Dick Smith plays his nuclear card, again
Dick Smith has spoken up again about his preference for nuclear power, despite the recent initial findings of the nuclear royal commission that the technology is way too expensive for Australia, and the Australian government findings that it’s at least twice the cost of wind and solar.
Smith, who promoted nuclear in a recent TV series, made his case when arguing against the proposed Mt Emerald wind farm in north Queensland, using the old myth about the need for more “baseload generation”.
We’re going to address the “baseload generation” myth later this week, and why it is the last resort of the coal industry and the nuclear idealists. The main point is that Australia already has about 7,000MW more “baseload” than it needs.
Murdoch media and renewable blackouts!
The Murdoch media continues its campaign against wind and solar, with the Advertiser’s political editor Daniel Wills tweeting last week that the “lights could go out” when the coal-fired power station at Port Augusta is closed in May.
Wills linked to a story he wrote, quoting the head of the SA council of social services, who said that Adelaide suburbs could be blacked out for “weeks at a time” when the coal generator was shut.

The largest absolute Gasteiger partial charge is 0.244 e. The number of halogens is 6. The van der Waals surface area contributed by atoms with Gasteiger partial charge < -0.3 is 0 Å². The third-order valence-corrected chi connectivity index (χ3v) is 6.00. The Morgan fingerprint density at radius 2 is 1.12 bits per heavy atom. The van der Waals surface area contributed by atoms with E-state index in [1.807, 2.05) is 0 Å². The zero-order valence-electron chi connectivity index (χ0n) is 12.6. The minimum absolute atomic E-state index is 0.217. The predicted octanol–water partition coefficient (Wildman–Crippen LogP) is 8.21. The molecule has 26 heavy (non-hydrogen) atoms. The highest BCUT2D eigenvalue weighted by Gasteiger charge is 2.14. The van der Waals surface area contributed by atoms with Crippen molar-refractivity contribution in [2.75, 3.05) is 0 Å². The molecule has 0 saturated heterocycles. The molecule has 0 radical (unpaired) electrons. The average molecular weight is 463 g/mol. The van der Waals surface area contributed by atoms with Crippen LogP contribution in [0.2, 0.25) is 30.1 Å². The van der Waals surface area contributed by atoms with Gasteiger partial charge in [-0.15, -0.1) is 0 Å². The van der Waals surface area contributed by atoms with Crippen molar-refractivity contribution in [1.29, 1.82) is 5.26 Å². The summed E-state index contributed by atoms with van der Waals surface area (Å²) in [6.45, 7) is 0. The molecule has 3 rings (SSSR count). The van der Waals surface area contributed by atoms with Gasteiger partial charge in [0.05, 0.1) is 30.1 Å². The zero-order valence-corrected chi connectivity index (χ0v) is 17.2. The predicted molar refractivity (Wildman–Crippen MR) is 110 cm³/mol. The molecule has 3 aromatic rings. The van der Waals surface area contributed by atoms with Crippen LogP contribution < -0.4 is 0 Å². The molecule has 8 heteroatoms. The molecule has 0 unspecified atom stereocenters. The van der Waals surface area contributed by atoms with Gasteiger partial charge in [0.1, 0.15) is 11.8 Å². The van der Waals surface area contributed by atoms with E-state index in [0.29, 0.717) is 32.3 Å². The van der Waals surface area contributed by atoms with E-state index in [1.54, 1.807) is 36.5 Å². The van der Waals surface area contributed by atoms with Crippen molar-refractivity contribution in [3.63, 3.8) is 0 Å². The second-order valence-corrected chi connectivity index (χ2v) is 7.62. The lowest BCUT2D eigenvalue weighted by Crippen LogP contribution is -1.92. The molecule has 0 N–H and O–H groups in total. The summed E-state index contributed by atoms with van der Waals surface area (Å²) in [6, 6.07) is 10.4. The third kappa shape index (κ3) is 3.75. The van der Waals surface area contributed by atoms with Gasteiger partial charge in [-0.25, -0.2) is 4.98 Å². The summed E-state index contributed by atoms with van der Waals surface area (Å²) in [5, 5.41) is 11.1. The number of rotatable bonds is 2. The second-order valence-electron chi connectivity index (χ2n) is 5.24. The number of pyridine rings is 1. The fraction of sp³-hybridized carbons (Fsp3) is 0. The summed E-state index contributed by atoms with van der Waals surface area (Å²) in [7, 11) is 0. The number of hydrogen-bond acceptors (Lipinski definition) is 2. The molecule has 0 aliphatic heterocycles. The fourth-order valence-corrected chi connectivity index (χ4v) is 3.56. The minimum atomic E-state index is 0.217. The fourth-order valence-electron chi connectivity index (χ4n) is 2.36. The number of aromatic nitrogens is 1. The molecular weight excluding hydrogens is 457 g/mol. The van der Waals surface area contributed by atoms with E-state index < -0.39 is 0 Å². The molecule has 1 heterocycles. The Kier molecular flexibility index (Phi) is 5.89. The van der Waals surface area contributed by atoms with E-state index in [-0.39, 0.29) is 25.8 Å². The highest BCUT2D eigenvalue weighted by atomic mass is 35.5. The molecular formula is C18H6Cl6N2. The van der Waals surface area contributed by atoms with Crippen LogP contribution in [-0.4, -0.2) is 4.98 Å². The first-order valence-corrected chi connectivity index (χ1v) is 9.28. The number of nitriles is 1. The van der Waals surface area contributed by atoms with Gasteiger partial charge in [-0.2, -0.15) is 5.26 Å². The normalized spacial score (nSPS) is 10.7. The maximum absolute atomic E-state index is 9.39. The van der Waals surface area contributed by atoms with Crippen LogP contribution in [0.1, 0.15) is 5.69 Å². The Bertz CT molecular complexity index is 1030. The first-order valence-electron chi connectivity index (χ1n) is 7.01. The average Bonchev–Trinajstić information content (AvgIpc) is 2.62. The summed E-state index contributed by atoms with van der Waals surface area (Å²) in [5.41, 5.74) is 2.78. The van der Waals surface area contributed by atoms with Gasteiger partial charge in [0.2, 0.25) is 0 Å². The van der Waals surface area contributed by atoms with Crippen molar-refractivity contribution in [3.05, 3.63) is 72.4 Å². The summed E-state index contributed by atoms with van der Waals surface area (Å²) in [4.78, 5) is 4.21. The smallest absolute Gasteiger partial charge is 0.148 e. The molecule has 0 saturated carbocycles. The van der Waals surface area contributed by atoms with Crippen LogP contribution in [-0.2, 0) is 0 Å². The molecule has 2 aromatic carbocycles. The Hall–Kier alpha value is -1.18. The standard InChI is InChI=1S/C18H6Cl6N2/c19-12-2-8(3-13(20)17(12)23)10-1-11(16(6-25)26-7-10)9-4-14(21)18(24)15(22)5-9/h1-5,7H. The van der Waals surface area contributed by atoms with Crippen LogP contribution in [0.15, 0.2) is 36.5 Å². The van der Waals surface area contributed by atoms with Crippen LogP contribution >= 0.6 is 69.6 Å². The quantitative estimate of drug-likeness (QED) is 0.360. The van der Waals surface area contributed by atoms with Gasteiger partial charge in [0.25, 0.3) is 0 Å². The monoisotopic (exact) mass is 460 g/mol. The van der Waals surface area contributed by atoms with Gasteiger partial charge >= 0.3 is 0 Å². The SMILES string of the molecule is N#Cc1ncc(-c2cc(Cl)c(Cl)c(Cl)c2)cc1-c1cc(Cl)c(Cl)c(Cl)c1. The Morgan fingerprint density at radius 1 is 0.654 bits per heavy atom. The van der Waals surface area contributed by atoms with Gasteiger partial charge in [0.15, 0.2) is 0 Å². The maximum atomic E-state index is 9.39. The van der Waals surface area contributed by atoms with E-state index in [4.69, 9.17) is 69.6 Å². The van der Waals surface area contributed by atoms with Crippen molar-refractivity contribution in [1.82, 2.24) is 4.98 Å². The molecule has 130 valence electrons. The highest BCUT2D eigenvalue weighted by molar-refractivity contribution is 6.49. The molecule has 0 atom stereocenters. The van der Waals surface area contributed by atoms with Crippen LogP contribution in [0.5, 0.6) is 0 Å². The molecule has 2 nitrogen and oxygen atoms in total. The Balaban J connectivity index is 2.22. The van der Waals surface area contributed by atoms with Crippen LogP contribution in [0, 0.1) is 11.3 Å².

No fear-mongering there, then. And obviously no reference to the report by the grid operator, the Australian Energy Market Operator, who said there was no danger to security or reliability from the closure of coal generation.
Coaliton’s ex oil industry energy spokesman utters the predictable
The South Australian opposition party, the Coalition, is maintaining its attack on renewable energy. In the above article, Wills quotes Coalition energy spokesman Dan van Holst Pellekaan saying that the state government should “stop approving new wind farms” if they were going to threaten supply reliability.
Van Holst Pellekaan has been a long-term critic of renewables. On his own blog, the former BP executive blames wind power for causing surges in power prices, even though this has been dismissed before as a furphy.
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